Duke team has gone 'from hell and back'
April 11: Former Duke lacrosse player David Evans says that the team has “gone from hell and back,” during a news conference, after it was announced that all charges were dropped in the rape case.
Evans, Seligmann and Finnerty were indicted last spring on charges of rape, kidnapping and sexual offense after the woman told police she was assaulted in the bathroom at an off-campus house during a March 2006 team party where she had been hired to perform. Nifong dropped the rape charges in December after the accuser said she was no longer certain she had been penetrated.
Cooper offered no explanation for why the woman told such a story and would not discuss her mental health. However, he said no charges will be brought against her, saying she “may actually believe” the many different stories she told.
“We believe it is in the best interest of justice not to bring charges,” he said.
The accuser’s whereabouts were not immediately known. The Associated Press generally does not identify accusers in sex-crime cases.
Seligmann thanked his lawyers for sparing him from 30 years in prison for a “hoax” and complained that society has lost sight of the presumption of innocence.
“This entire experience has opened my eyes up to a tragic world of injustice,” he said.
Finnerty’s attorney, Wade Smith, told CBS Thursday that television reporter Ed Bradley’s interview with the players on “60 Minutes” had helped the world see the three as human beings. Others criticized the media for not pressing Nifong for evidence.
Nifong withdrew from the case in January after the North Carolina bar charged him with making misleading and inflammatory comments to the media about the athletes under suspicion. The bar later added more serious charges of withholding evidence from defense attorneys and lying to the court.
Among other things, Nifong called the athletes “a bunch of hooligans” and declared DNA evidence would identify the guilty. He was also accused of withholding the results of lab tests that found DNA from several men — none of them lacrosse team members — on the accuser’s underwear and body.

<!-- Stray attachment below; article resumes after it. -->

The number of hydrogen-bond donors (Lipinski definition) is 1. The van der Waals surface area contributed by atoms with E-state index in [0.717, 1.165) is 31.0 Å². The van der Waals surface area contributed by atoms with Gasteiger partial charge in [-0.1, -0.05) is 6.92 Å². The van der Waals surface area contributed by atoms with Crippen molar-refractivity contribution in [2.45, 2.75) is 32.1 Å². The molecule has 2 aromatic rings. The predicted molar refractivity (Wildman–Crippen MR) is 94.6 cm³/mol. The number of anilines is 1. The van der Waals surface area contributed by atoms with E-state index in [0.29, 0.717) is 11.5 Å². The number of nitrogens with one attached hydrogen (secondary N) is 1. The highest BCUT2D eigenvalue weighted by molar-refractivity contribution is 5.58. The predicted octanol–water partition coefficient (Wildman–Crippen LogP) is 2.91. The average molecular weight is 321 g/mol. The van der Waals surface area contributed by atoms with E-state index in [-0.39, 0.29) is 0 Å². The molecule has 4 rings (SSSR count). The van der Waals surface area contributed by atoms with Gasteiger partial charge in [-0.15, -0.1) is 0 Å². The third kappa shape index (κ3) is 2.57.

Portraying Nifong as a “rogue prosecutor,” Cooper called for the passage of a law that would allow the North Carolina Supreme Court to remove a district attorney where justice demands it. He declined to say whether he believes Nifong should be disbarred.
When asked about the prospect of filing some sort of civil suit against Nifong, defense attorneys didn’t rule it out.
“There’s almost always been almost absolute immunity for anything a prosecutor says in court,” said Stan Goldman, a professor at Loyola Law School in Los Angeles. “Those rules are usually off the table when we’re talking about faking evidence or conspiring to hide evidence.”
Duke suspended Seligmann, 21, of Essex Fells, N.J., and Finnerty, 20, of Garden City, N.Y., after their arrest. Both were invited to return to campus this year, but neither accepted. Evans, 24, of Bethesda, Md., graduated the day before he was indicted in May.
Former Duke lacrosse coach Mike Pressler, who resigned under fire and is now lacrosse coach at Bryant University in Smithfield, R.I., said he was convinced early on that his former players were innocent.
“Two days after this happened, I knew what the truth was,” he said. “When you say you believe in somebody, when you say you believe the truth, you stand by them.”
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'A tragic rush to accuse'
April 11: North Carolina Attorney General Roy Cooper drops the case against 3 ex-Duke lacrosse players accused of sexual assault.
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